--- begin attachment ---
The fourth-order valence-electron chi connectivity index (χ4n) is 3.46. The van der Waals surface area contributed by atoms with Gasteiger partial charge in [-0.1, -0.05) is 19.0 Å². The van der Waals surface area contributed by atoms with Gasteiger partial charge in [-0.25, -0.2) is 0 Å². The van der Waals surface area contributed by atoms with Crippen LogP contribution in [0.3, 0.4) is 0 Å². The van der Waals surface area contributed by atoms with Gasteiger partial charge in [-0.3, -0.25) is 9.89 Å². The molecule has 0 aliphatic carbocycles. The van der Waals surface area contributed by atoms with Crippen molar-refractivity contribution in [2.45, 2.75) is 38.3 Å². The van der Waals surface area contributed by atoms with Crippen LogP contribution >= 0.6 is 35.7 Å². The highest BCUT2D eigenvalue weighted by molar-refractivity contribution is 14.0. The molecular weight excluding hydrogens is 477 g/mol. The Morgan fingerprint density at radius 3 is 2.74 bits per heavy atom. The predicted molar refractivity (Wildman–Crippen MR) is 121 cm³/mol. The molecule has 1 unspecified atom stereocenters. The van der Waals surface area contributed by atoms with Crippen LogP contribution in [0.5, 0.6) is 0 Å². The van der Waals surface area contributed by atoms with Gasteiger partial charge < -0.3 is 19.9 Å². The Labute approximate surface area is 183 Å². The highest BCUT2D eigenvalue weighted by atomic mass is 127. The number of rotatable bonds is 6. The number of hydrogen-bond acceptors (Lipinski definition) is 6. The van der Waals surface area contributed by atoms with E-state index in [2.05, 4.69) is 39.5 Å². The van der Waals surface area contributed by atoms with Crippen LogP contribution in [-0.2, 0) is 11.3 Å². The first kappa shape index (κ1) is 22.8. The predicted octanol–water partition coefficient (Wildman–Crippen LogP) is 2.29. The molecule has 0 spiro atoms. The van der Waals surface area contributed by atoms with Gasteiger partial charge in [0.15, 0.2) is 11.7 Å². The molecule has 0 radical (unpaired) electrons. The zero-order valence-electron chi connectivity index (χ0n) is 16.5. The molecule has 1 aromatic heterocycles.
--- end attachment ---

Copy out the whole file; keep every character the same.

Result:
The fourth-order valence-electron chi connectivity index (χ4n) is 3.46. The van der Waals surface area contributed by atoms with Gasteiger partial charge in [-0.1, -0.05) is 19.0 Å². The van der Waals surface area contributed by atoms with Gasteiger partial charge in [-0.25, -0.2) is 0 Å². The van der Waals surface area contributed by atoms with Crippen LogP contribution in [0.3, 0.4) is 0 Å². The van der Waals surface area contributed by atoms with Gasteiger partial charge in [-0.3, -0.25) is 9.89 Å². The molecule has 0 aliphatic carbocycles. The van der Waals surface area contributed by atoms with Crippen molar-refractivity contribution in [2.45, 2.75) is 38.3 Å². The van der Waals surface area contributed by atoms with Crippen LogP contribution >= 0.6 is 35.7 Å². The highest BCUT2D eigenvalue weighted by molar-refractivity contribution is 14.0. The molecular weight excluding hydrogens is 477 g/mol. The Morgan fingerprint density at radius 3 is 2.74 bits per heavy atom. The predicted molar refractivity (Wildman–Crippen MR) is 121 cm³/mol. The molecule has 1 unspecified atom stereocenters. The van der Waals surface area contributed by atoms with Crippen LogP contribution in [0.5, 0.6) is 0 Å². The van der Waals surface area contributed by atoms with Gasteiger partial charge < -0.3 is 19.9 Å². The Labute approximate surface area is 183 Å². The highest BCUT2D eigenvalue weighted by atomic mass is 127. The number of rotatable bonds is 6. The number of hydrogen-bond acceptors (Lipinski definition) is 6. The van der Waals surface area contributed by atoms with E-state index in [2.05, 4.69) is 39.5 Å². The van der Waals surface area contributed by atoms with Crippen LogP contribution in [-0.2, 0) is 11.3 Å². The first kappa shape index (κ1) is 22.8. The predicted octanol–water partition coefficient (Wildman–Crippen LogP) is 2.29. The molecule has 0 spiro atoms. The van der Waals surface area contributed by atoms with Gasteiger partial charge in [0.15, 0.2) is 11.7 Å². The molecule has 0 radical (unpaired) electrons. The zero-order valence-electron chi connectivity index (χ0n) is 16.5. The molecule has 1 aromatic heterocycles.